Facebook can sublicense your info to a third party ("you grant us a non-exclusive, transferable, sub-licensable, royalty-free, worldwide license to use any IP content that you post on or in connection with Facebook"), but that sub sublicense necessarily terminates when facebook's does - when/if you remove the info ("This IP License ends when you delete your IP content or your account..."), though there may be a loophole if you've "shared" the info with others ("...unless your content has been shared with others, and they have not deleted it"). What does "shared with others" mean? I dunno, but I imagine it means posting on a friends wall, or something of that sort.

more than 3 years ago
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Obama To Sign 'America Invents Act of 2011' Today

Kirijini Re:I don't get "First to File" (244 comments)

"that one year exemption will only apply to win it's signed."

What does that mean?

"it will severally hamper in attempt I make to get investor in on my inventions"

What does this mean?

"that could, quite literally, take my idea and patent it and I have NO RECOURSE"

If they take your idea and try to patent it, you can sue them. When someone files a patent app, that person has to swear under oath that he/she invented the invention. If you can show that you invented it, and they stole your idea, then they're in deep shit. Their patent app is invalid, and you can file your own if you wish/if you have the money/investors.

So, you do have a recourse.

Plus, before you show a patentable idea to anyone, you need to get them to sign an NDA. This is standard practice.

more than 3 years ago
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Don't Study the Video Game, Study the Gamer

Kirijini Re:violent LEGO games (163 comments)

"I disagree with how this video game simulates reality" is not the same thing as "this video game is violent"

Likewise, that your choices in a video game may lead to some virtual deaths is not the same thing as violent.

more than 3 years ago
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Patent Reform Bill Passes Senate

Kirijini Re:Will it stop frivolous patents and patent wars? (368 comments)

Patent applications are rejected all the time. The problem is that the "inventor" (I.e., whatever company is backing the patent application) can revise the application, so as to avoid whatever got it rejected previously. Applications go through a lot of rejections - sometimes a dozen or more - before finally being approved. I've heard the statistic that 9 out of 10 applications are eventually approved... But it takes years and a lot of "rejections" to get there.

And, by the way, this means that patent examiners spend a lot of time reviewing applications. The process involves a lot of back and forth between the examiner and the inventor. I'm not going to vouch for their competency in the field, but it's unfair to say that examiners don't spend the time to understand the product, or don't know enough about it before approving the patent.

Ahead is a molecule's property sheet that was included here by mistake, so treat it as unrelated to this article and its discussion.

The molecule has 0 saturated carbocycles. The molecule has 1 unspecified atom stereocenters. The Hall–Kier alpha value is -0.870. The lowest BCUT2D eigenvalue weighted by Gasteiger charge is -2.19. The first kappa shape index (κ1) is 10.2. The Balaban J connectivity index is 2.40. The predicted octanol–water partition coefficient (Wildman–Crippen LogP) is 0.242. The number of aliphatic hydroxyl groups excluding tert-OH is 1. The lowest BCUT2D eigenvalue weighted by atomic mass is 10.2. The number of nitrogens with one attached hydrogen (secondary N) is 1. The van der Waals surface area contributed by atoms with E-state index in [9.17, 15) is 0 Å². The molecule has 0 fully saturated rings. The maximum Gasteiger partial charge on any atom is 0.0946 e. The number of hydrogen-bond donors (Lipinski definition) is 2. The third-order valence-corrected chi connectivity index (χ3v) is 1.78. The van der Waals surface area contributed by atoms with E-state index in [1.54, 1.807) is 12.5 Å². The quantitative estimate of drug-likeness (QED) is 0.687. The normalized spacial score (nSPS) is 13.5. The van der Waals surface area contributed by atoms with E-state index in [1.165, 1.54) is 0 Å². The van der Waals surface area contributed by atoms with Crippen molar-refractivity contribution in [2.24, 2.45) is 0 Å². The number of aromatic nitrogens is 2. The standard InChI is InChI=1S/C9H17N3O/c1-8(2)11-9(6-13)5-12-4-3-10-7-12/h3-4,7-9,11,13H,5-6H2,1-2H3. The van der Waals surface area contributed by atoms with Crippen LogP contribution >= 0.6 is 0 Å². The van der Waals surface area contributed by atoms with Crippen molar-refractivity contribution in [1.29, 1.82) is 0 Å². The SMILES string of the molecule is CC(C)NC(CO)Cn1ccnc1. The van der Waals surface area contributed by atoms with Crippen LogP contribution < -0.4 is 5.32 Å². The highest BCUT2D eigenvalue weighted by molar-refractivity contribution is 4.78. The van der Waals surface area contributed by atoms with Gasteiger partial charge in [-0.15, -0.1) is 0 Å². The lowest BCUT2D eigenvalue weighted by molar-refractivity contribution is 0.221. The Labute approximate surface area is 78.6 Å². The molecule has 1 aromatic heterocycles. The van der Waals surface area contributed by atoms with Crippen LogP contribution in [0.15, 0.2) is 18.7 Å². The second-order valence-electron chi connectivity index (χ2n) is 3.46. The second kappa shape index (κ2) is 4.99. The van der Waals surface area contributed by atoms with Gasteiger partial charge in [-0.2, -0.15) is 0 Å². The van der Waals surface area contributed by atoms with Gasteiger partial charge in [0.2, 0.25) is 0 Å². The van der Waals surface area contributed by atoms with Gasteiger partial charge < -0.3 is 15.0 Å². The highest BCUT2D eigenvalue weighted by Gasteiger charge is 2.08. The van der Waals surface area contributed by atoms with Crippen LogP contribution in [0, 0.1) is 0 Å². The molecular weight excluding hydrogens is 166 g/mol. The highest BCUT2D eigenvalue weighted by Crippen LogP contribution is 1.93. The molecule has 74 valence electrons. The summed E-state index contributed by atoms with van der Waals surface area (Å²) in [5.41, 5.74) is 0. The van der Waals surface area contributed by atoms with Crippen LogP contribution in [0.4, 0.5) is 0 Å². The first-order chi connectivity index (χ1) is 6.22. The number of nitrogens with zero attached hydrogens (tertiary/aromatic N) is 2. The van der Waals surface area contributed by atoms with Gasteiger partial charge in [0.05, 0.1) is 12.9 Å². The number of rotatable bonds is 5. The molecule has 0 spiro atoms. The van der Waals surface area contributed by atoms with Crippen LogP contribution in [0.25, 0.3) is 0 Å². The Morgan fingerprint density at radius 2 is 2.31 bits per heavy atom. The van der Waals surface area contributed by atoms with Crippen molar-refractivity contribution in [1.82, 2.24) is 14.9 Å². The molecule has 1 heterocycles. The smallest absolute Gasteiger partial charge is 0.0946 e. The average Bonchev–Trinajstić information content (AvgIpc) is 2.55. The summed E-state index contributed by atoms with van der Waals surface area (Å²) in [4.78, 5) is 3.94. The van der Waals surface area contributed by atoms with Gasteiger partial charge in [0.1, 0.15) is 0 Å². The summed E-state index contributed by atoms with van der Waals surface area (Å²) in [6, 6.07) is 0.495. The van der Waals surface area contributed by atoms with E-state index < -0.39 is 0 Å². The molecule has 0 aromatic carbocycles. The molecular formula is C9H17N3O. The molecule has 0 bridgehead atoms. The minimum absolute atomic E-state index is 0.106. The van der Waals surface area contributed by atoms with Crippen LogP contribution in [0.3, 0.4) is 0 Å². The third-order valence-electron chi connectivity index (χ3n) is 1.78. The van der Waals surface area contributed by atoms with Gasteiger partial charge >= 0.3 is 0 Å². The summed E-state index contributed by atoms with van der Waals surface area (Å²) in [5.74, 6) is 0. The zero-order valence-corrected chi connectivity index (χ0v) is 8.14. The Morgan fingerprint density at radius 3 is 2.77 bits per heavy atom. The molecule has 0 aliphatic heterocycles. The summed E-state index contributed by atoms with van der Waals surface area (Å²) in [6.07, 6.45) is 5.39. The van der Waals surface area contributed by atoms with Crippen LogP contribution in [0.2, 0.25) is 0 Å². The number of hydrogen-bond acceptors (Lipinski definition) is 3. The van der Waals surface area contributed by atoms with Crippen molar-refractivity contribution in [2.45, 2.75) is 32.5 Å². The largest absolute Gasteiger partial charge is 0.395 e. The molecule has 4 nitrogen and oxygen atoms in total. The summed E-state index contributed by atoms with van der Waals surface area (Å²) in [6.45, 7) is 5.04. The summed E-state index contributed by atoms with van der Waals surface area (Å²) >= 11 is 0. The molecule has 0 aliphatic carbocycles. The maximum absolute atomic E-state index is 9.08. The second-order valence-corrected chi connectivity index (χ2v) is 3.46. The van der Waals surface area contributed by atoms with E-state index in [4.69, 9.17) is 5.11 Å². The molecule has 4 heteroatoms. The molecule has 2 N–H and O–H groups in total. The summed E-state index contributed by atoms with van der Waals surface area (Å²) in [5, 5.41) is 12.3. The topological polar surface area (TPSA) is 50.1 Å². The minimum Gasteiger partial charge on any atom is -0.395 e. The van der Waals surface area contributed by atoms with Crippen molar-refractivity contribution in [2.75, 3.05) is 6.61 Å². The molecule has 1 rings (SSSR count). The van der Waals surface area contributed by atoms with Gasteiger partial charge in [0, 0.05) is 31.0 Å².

more than 3 years ago
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Patent Reform Bill Passes Senate

Kirijini Re:Will it stop frivolous patents and patent wars? (368 comments)

Prior art doesn't have to be on the market - it has to be available to the public in some way, whether via the market, or published somewhere, or patented already (not necessarily in the US), etc. Open source software, if it's available online, is published... Or at least available to the public. So, it would be prior art, if it is indeed prior to the supposed invention.

more than 3 years ago
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Ask slashdot: Copyright and publishing

Kirijini Re:Publishing Suggestion (7 comments)

Right. A state government can hold copyrights; even the federal government can hold copyrights. For the Feds, it's a question of whether a government employee authored the work. The fed gov can buy or license copyrights just fine; but it can't copyright works that it authored. State governments are not so bound.

Clear the copyright first. You're not likely to get sued, but a publisher will likely refuse to publish anything for which the rights haven't been cleared.

more than 3 years ago
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Patent Reform Bill Passes Senate

Kirijini Re:No more prior art? (368 comments)

Read the statute like this:

Prior art is an invention that
-was patented
-described in a printed publication
-in public use
-on sale
or
-otherwise available to the public.

The courts have determined that offering an invention for sale - regardless of whether it's openly on sale to consumers or only sold in private contracts - constitutes prior art, because otherwise, an inventor could sell the invention privately for a long time, and only patent it (and get the full patent term) when the inventor fears that someone else is close to patenting the same thing.

In other words, construing "on sale" to mean only "public sales" would allow an inventor to benefit from patent law for longer than the patent term. You have a choice - you can protect your invention by patent law, or you can protect it by trade secret law. Not both.

more than 3 years ago
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Patent Reform Bill Passes Senate

Kirijini Re:No more prior art? (368 comments)

Then how would this be different from what we already have?

Compare the new law, posted in GP, with the current law:

A person shall be entitled to a patent unless—
(a) the invention was known or used by others in this country, or patented or described in a printed publication in this or a foreign country, before the invention thereof by the applicant for patent, or